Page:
First, if we solve the problem using the ideal gas law equation (PV = nRT), we will find that when the number of moles (n) is equal,

the pressure and temperature are also similar, then the volume of all gases will be the same if we use universal gas constants R = 8.315 J / mol. K). In STP, any gas having the same number of moles (n) will have the same volume. Volume 1 mol of gas at STP = 22.4 liters. Volume 2 mol of gas = 44.8 liters. Volume 3 mol of gas = 67.2 liters. And so on. This applies to all gas.

Second, the number of molecules in 1 mol is the same for all gases. The number of molecules in 1 mol = number of molecules per mole = Avogadro number (NA). So, the Avogadro number is the same for all gas.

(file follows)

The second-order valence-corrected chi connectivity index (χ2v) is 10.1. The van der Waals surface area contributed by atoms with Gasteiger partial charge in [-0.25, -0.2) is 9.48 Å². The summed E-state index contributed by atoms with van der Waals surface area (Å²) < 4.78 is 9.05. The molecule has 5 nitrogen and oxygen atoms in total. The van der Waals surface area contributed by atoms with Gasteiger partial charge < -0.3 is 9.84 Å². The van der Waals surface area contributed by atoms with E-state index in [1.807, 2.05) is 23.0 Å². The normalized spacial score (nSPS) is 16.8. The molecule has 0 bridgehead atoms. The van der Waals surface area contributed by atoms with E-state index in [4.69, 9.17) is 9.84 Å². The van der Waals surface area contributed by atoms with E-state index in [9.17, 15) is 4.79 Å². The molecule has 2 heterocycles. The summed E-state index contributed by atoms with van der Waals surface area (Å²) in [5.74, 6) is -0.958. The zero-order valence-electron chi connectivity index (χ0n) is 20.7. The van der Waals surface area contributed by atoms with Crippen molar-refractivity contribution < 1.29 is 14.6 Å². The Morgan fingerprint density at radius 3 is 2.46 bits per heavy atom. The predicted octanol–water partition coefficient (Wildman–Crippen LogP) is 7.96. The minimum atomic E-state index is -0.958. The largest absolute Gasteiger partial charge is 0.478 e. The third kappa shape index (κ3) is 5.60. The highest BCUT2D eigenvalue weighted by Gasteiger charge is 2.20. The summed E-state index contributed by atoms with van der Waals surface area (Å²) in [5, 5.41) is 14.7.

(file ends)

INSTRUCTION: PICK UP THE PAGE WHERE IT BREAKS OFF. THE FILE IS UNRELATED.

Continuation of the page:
Avogadro’s number obtained through measurement:

NA = 6.02 x 10^{23} molecule / mol

To get the total number of molecules (N), multiply the number of molecules per mole (N_{A}) by the number of moles (n).

**Total number of molecules (N) = number of molecules per mole (N**_{A}**) x number of moles (n)**

P = Pressure, V = Volume, N = Total number of molecules, k = Boltzmann constant (k = 1.38 x 10-23 J / K), T = Temperature

**Volume Units**

1 liter (L) = 1000 milliliters (mL) = 1000 cubic centimeters (cm^{3})

1 liter (L) = 1 cubic decimeter (dm^{3}) = 1 x 10^{-3 }m^{3}

**Pressure Units**

1 N/m^{2} = 1 Pa

1 atm = 1.013 x 10^{5 }N/m^{2} = 1.013 x 10^{5 }Pa = 1.013 x 10^{2} kPa = 101.3 kPa (usually used 101 kPa)

Pa = pascal

atm = atmosphere